Shale pro­duc­ers keep con­fus­ing oil an­a­lysts

The Oklahoman (Sunday) - - BUSINESS - BY DAVID WETHE Bloomberg

For U.S. shale drillers who have seen prices climb al­most 50 per­cent in six months, it’s been largely a rig-less re­cov­ery, a co­nun­drum for traders seek­ing to fore­cast the fu­ture.

Nor­mally, you’d ex­pect the rigs to re­turn to the field in sig­nif­i­cant num­bers as pro­duc­ers flush with added cash looked to boost out­put. But the weekly Baker Hughes tally has stayed re­mark­ably still.

The rea­son: ex­plor­ers are do­ing more with less, forc­ing traders to use a big­ger tool­box of stats, met­rics and gauges to track U.S. pro­duc­tion that’s ex­pected to top 10 mil­lion bar­rels a day as the year pro­gresses. That in­cludes ev­ery­thing from pro­ducer spend­ing sur­veys to oil field hir­ing re­ports, and even de­mand for the tiny grains of sand that prop open oil-bear­ing cracks.

“A well that comes on­line in U.S. on­shore to­day is dra­mat­i­cally dif­fer­ent than one that came on five or 10 years ago,” Leo Mar­i­ani, an an­a­lyst who cov­ers ex­plor­ers and pro­duc­ers at NatAl­liance Se­cu­ri­ties, said in a phone in­ter­view. “It’s just a dif­fer­ent an­i­mal.”

For the mar­ket, that means the coun­try that’s be­come the world’s swing pro­ducer and a thorn in OPEC’s side is be­com­ing a whole lot harder to read.

The num­ber of rigs drilling for oil in the U.S. — from the Gulf of Mex­ico to the Per­mian Basin in Texas to the Bakken shale in North Dakota — is less than half the count in the mid­dle of 2014, when the crude mar­ket crash be­gan. And yet, Amer­ica is set to ri­val Saudi Ara­bia and Rus­sia, with pro­duc­tion ex­pected to top 10 mil­lion bar­rels as early as next month and to reach 11 mil­lion to­ward the end of next year.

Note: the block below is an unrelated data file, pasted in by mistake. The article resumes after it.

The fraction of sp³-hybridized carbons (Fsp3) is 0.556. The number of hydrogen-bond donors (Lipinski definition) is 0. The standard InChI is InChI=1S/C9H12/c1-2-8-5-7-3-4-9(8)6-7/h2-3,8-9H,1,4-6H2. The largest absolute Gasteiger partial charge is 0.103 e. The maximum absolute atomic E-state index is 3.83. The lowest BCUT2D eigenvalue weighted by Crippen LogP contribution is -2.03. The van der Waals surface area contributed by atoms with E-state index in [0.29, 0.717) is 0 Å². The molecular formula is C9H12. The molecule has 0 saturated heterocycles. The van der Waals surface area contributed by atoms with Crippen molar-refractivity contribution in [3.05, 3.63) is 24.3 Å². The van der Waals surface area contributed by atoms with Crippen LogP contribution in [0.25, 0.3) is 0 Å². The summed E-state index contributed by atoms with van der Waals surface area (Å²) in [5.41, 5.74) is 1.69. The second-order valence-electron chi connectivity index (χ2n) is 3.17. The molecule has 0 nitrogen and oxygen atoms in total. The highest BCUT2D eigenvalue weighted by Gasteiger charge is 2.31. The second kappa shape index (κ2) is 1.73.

How? The com­bi­na­tion of faster and faster hor­i­zon­tal drilling and more in­tense frack­ing has al­lowed pro­duc­tion to ex­plode even as the num­ber of rigs drop. Up un­til about four years ago, it was safe enough to use the rig count to track ac­tiv­ity be­cause the in­dus­try was more re­liant on sin­gle ver­ti­cal wells. “You’ve got dif­fer­ent levers to pull to get in­creas­ingly ef­fi­cient,” James Wick­lund, an an­a­lyst at Credit Suisse in Dal­las, said in a phone in­ter­view. “There is not one clear ac­knowl­edged re­port­ing source for the met­rics that we use. It makes it a lit­tle bit murkier.”

Look­ing for clues

Brad Han­dler and other an­a­lysts at Jef­feries cob­bled to­gether a chart of nine other met­rics be­sides the rig count in a note to in­vestors this month. For ex­am­ple, the num­ber of frack stages in a well are ex­pected to in­crease 14 per­cent this year to an av­er­age of 28.5, more than dou­ble what ex­plor­ers were able to do in 2014. And the to­tal amount of sand crammed into wells this year is ex­pected to grow 20 per­cent to more than 100 mil­lion tons.

Ch­e­sa­peake En­ergy Corp. her­alded in the ar­rival of the mon­ster frack a lit­tle more than a year ago, declar­ing what it called “propaged­don” on one gas well in Louisiana with more than 25,000 tons of sand pumped into it.

Af­ter switch­ing from the old standby rig count to closely watch­ing the well count a few years back, the lat­est shift about a year and a half ago is to track how long the wells are drilled side­ways un­der ground and how many frack stages are in each of those wells, Wick­lund said.

At 7,500 feet, the av­er­age lat­eral length of a well is 50 per­cent longer com­pared to three years ago. And a rig can drill 25 wells a year, com­pared to 15 just two years ago, he said. But those are stats mainly gath­ered from third-party data providers such as Drilling­info Inc. and IHS Markit Inc.

On the free side, the U.S. En­ergy In­for­ma­tion Ad­min­is­tra­tion re­ports monthly the back­log of wells that have been drilled but not com­pleted. As of Novem­ber, the lat­est month avail­able, that’s 7,354 drilled but un­com­pleted wells, or DUCs.

And the U.S. Bureau of La­bor Sta­tis­tics shows that ser­vice providers are back to hir­ing again, with jobs up 21 per­cent since oil field em­ploy­ment hit rock bot­tom in Oc­to­ber 2016.

Newspapers in English

Newspapers from USA

© PressReader. All rights reserved.